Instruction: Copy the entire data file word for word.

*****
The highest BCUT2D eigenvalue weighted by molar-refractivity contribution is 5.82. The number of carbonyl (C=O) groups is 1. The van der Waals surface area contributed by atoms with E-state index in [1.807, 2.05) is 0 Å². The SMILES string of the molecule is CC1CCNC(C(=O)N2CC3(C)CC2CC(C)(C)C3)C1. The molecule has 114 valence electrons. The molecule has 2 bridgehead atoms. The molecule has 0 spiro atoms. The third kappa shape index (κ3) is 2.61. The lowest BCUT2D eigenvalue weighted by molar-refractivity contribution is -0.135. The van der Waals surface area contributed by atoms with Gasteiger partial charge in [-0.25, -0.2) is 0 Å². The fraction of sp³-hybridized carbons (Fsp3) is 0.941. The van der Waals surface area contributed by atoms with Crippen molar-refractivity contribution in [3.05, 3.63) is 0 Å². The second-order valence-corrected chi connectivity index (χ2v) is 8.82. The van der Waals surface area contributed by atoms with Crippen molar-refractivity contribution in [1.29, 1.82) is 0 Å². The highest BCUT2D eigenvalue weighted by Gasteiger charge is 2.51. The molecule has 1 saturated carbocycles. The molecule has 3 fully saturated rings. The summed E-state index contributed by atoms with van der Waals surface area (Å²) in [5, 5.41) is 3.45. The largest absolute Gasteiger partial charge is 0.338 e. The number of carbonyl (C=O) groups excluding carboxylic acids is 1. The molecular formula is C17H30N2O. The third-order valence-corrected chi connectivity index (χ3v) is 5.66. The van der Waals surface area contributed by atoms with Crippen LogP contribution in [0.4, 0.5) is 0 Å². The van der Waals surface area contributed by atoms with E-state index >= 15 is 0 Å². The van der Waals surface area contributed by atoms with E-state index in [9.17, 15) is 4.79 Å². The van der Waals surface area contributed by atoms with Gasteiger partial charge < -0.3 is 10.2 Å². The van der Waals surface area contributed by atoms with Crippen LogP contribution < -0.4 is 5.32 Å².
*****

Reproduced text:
The highest BCUT2D eigenvalue weighted by molar-refractivity contribution is 5.82. The number of carbonyl (C=O) groups is 1. The van der Waals surface area contributed by atoms with E-state index in [1.807, 2.05) is 0 Å². The SMILES string of the molecule is CC1CCNC(C(=O)N2CC3(C)CC2CC(C)(C)C3)C1. The molecule has 114 valence electrons. The molecule has 2 bridgehead atoms. The molecule has 0 spiro atoms. The third kappa shape index (κ3) is 2.61. The lowest BCUT2D eigenvalue weighted by molar-refractivity contribution is -0.135. The van der Waals surface area contributed by atoms with Gasteiger partial charge in [-0.25, -0.2) is 0 Å². The fraction of sp³-hybridized carbons (Fsp3) is 0.941. The van der Waals surface area contributed by atoms with Crippen molar-refractivity contribution in [3.05, 3.63) is 0 Å². The second-order valence-corrected chi connectivity index (χ2v) is 8.82. The van der Waals surface area contributed by atoms with Crippen molar-refractivity contribution in [1.29, 1.82) is 0 Å². The highest BCUT2D eigenvalue weighted by Gasteiger charge is 2.51. The molecule has 1 saturated carbocycles. The molecule has 3 fully saturated rings. The summed E-state index contributed by atoms with van der Waals surface area (Å²) in [5, 5.41) is 3.45. The largest absolute Gasteiger partial charge is 0.338 e. The number of carbonyl (C=O) groups excluding carboxylic acids is 1. The molecular formula is C17H30N2O. The third-order valence-corrected chi connectivity index (χ3v) is 5.66. The van der Waals surface area contributed by atoms with Crippen LogP contribution in [0.4, 0.5) is 0 Å². The van der Waals surface area contributed by atoms with E-state index >= 15 is 0 Å². The van der Waals surface area contributed by atoms with E-state index in [9.17, 15) is 4.79 Å². The van der Waals surface area contributed by atoms with Gasteiger partial charge < -0.3 is 10.2 Å². The van der Waals surface area contributed by atoms with Crippen LogP contribution < -0.4 is 5.32 Å².